The University of Zurich has published an article profiling NOMIS researcher Anna Deplazes Zemp’s new project, People’s Place in Nature. The project addresses the question, “Should we protect nature because it provides us with resources, or do so simply for its own sake?”
Traditionally, the political and societal discussion has focused on two positions for protecting nature — the first being for its natural resources and the services it provides humans, the second being that animals, creatures, ecosystems and nature as a whole have intrinsic value and are therefore worthy of protection.
Deplazes plans to analyze these positions in the conservation debate from an environmental ethics perspective. Coupled with a sociological study, she wants to explore people’s actual attitudes toward nature with the goal of developing her own environmental ethics argumentation that will include and scrutinize everyday reasoning.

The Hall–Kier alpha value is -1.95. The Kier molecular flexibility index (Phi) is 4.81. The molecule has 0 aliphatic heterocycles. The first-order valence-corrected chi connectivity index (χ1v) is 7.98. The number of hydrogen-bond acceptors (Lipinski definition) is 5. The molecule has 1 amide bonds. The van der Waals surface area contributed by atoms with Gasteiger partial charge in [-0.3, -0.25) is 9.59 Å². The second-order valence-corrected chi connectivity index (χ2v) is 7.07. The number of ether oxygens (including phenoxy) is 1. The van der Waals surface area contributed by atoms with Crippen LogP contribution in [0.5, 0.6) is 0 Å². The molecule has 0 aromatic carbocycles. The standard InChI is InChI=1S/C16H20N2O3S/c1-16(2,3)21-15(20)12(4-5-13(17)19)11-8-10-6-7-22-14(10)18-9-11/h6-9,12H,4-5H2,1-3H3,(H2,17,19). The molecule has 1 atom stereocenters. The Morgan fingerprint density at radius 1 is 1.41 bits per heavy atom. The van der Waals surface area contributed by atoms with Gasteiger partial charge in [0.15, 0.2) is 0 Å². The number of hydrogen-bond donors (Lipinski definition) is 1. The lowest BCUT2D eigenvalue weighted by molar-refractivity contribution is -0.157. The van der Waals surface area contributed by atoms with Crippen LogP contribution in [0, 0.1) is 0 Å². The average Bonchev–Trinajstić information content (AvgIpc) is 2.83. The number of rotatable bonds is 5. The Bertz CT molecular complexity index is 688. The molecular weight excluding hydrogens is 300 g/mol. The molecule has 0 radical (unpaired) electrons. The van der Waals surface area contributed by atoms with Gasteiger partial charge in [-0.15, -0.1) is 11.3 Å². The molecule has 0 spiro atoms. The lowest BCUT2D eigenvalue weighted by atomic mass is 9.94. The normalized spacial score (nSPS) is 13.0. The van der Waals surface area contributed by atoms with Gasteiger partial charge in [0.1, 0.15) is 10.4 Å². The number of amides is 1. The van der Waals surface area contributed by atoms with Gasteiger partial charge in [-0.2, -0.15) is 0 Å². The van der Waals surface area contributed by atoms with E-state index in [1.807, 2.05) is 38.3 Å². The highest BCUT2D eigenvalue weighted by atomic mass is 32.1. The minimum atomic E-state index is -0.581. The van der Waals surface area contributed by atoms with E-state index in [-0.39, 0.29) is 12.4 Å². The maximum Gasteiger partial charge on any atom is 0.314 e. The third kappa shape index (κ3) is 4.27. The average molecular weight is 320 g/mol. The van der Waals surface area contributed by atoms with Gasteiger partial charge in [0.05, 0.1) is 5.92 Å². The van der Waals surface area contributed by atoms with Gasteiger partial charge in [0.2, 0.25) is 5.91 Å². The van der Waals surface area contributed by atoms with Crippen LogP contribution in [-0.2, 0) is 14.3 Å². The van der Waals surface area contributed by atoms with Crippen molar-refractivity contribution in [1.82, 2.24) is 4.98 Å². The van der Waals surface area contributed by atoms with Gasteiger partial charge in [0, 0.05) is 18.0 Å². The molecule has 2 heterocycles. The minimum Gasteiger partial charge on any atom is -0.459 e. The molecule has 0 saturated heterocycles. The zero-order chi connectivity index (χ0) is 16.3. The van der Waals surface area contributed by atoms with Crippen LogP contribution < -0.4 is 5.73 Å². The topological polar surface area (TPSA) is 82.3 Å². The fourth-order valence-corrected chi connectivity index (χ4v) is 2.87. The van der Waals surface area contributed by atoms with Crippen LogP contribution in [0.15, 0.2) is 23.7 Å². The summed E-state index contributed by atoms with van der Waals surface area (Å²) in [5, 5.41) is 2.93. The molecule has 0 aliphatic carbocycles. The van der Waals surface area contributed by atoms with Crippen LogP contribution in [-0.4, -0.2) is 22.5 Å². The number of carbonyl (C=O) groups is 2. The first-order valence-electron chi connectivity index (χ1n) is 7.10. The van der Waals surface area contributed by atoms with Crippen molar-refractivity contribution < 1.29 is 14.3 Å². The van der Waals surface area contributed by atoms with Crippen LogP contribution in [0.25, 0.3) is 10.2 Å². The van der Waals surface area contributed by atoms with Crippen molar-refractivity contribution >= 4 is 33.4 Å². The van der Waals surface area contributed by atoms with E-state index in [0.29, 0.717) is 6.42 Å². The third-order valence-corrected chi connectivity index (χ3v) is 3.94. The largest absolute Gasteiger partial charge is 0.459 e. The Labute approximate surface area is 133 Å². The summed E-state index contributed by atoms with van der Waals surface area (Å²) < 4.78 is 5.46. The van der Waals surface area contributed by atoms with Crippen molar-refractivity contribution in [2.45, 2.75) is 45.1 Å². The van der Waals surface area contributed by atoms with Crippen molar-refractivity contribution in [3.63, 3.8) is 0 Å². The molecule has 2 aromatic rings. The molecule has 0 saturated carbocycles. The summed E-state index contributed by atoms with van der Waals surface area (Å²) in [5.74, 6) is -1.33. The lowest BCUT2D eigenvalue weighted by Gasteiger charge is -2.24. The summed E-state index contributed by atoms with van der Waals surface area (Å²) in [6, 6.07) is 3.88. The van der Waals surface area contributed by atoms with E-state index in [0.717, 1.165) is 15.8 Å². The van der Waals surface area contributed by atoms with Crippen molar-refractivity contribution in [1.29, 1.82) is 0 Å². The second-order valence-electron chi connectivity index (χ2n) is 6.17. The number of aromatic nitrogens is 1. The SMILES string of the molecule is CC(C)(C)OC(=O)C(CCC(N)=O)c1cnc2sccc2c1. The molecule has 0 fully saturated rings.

“My approach is based on an understanding of nature that views humankind as a part of nature rather than its polar opposite,” says Deplazes.
The environmental ethicist wants to resolve the dichotomy between benefit and intrinsic value, or humankind and nature.
Anna Deplazes Zemp
Senior researcher and project leader
University of Zurich
People’s Place in Nature
NOMIS RESEARCH PROJECT